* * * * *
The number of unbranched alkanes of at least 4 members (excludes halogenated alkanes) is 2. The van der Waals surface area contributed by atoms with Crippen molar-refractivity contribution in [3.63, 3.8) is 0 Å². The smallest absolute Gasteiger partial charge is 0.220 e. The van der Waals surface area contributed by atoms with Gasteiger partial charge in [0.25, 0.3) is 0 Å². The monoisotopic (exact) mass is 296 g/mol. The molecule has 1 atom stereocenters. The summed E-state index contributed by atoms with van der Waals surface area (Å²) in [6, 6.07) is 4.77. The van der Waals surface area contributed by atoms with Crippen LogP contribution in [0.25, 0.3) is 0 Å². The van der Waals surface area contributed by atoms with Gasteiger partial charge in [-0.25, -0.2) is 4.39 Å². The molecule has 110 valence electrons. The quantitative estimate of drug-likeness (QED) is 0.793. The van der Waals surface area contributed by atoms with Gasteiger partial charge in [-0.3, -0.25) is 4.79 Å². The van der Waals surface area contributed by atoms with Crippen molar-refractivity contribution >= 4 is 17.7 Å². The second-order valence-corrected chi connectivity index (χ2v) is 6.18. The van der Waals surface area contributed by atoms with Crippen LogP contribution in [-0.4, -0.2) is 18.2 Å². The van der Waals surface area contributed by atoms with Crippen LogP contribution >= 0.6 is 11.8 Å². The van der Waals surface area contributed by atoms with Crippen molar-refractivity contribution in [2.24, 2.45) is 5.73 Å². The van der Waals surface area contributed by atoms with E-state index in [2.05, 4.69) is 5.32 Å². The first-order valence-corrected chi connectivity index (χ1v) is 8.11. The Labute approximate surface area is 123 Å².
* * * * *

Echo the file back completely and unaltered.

The number of unbranched alkanes of at least 4 members (excludes halogenated alkanes) is 2. The van der Waals surface area contributed by atoms with Crippen molar-refractivity contribution in [3.63, 3.8) is 0 Å². The smallest absolute Gasteiger partial charge is 0.220 e. The van der Waals surface area contributed by atoms with Gasteiger partial charge in [0.25, 0.3) is 0 Å². The monoisotopic (exact) mass is 296 g/mol. The molecule has 1 atom stereocenters. The summed E-state index contributed by atoms with van der Waals surface area (Å²) in [6, 6.07) is 4.77. The van der Waals surface area contributed by atoms with Crippen LogP contribution in [0.25, 0.3) is 0 Å². The van der Waals surface area contributed by atoms with Gasteiger partial charge in [-0.25, -0.2) is 4.39 Å². The molecule has 110 valence electrons. The quantitative estimate of drug-likeness (QED) is 0.793. The van der Waals surface area contributed by atoms with Gasteiger partial charge in [-0.3, -0.25) is 4.79 Å². The van der Waals surface area contributed by atoms with Crippen molar-refractivity contribution >= 4 is 17.7 Å². The second-order valence-corrected chi connectivity index (χ2v) is 6.18. The van der Waals surface area contributed by atoms with Crippen LogP contribution in [-0.4, -0.2) is 18.2 Å². The van der Waals surface area contributed by atoms with Crippen LogP contribution >= 0.6 is 11.8 Å². The van der Waals surface area contributed by atoms with Crippen molar-refractivity contribution in [2.24, 2.45) is 5.73 Å². The van der Waals surface area contributed by atoms with E-state index in [2.05, 4.69) is 5.32 Å². The first-order valence-corrected chi connectivity index (χ1v) is 8.11. The Labute approximate surface area is 123 Å².